Maná Color

From: San Genaro, Chorrillos, Lima

Emilia and Berta.
Emilia and Berta.

Group Members: Berta Flores, Emilia Serrano

Maná Color is a sewing group that makes many products, specializing in products made from the colorful mantas, which women in the Andes Mountains use to carry their babies, and in products made from repurposed fabric flour sacks.  The group formed in 2001 and operates out of their workshop on the second floor of Maná member Berta Flores’ house.

The members of Maná met each other years ago, when they worked together at a community soup kitchen. There they cooked and worked so their children could have free lunches. The members jumped at the opportunity to work with Bridge of Hope, even though they didn’t all know how to sew. Berta says, “I wanted to work with the group so much that I said I knew how to sew – even though I didn’t.” The members pooled their talents and resources to form a group – one had finished high school and could keep the finances; another knew a little about sewing; and two had very old, used machines that had been passed down in their families that the group could start sewing with.

This is a group that demonstrates problem-solving skills when facing challenges, and they embody Fair Trade values such as solidarity in their solutions. While health insurance is unusual for workers in Peru, the group pitches in when necessary to create their own healthcare. For example, when one of the artisans broke her arm, she was unable to sew for three weeks. The group decided to divide her share of the work between them, and give her the same distribution of income that they would receive.  In addressing the situation in this way, they created their own “insurance”, assuring that this member still received pay. With the money from their sales, the members have also been able to buy five new sewing machines.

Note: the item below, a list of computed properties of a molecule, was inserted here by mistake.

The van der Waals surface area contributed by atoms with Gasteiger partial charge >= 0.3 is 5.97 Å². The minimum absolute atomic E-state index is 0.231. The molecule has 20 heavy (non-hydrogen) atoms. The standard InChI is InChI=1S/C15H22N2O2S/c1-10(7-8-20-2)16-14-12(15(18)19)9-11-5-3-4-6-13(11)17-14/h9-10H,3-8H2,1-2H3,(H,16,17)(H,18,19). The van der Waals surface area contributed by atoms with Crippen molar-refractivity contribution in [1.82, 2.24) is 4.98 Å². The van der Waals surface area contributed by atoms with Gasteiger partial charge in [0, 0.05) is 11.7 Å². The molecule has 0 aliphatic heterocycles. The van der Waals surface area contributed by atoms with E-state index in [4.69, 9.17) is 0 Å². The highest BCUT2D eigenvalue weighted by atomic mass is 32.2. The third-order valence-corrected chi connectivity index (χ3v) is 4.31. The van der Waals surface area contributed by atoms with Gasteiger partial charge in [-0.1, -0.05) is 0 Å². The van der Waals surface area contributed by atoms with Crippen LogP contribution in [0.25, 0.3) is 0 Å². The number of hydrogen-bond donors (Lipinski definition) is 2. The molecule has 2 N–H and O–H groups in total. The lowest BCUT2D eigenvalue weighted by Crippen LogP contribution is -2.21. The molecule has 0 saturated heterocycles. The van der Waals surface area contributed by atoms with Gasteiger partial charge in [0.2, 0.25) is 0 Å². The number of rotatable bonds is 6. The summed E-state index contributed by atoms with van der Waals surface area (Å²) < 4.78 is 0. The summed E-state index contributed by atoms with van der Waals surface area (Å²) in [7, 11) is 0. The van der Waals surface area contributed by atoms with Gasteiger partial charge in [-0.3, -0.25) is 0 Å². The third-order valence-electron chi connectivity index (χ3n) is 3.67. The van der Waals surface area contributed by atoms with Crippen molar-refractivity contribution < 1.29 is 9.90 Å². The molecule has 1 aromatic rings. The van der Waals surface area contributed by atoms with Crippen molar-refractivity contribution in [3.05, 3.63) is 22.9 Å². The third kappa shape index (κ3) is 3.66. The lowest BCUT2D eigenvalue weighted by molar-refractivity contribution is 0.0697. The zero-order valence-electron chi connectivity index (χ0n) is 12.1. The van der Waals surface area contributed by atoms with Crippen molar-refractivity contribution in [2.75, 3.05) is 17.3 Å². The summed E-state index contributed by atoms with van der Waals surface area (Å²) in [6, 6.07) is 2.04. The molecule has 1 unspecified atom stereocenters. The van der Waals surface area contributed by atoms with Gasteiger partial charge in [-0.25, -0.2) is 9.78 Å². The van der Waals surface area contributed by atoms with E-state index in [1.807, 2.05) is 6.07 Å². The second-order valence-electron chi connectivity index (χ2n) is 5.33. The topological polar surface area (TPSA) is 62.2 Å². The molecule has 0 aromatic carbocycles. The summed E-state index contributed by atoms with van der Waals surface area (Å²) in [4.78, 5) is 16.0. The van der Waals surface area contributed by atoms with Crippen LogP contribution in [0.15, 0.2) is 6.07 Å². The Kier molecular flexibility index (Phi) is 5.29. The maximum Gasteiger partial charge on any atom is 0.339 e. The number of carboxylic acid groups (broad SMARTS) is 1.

With the support of the Bridge of Hope Project, they learned about taxes, bookkeeping, and took sewing lessons. The group members have been able to improve their houses and send their children to school, thanks to their involvement in Fair Trade. Maná Color hopes to increase their orders they receive so that they can add more members.

The members of Maná have found that this group has helped them psychologically as well. They have learned how to have friendships; before they were only housekeepers, wives, and mothers. Now they make a big effort to maintain these friendships and show each other how important they each are. One way of doing this is celebrating each one’s birthday in their house together. They have also learned to shares their struggles, grow as people, and value themselves and the work that they do. The word maná means “manna” and comes from the Bible. God provided for the people of Israel when they were in the desert, and the members of Maná want to remain thankful everyday for the blessings that God has provided in the midst of the struggles.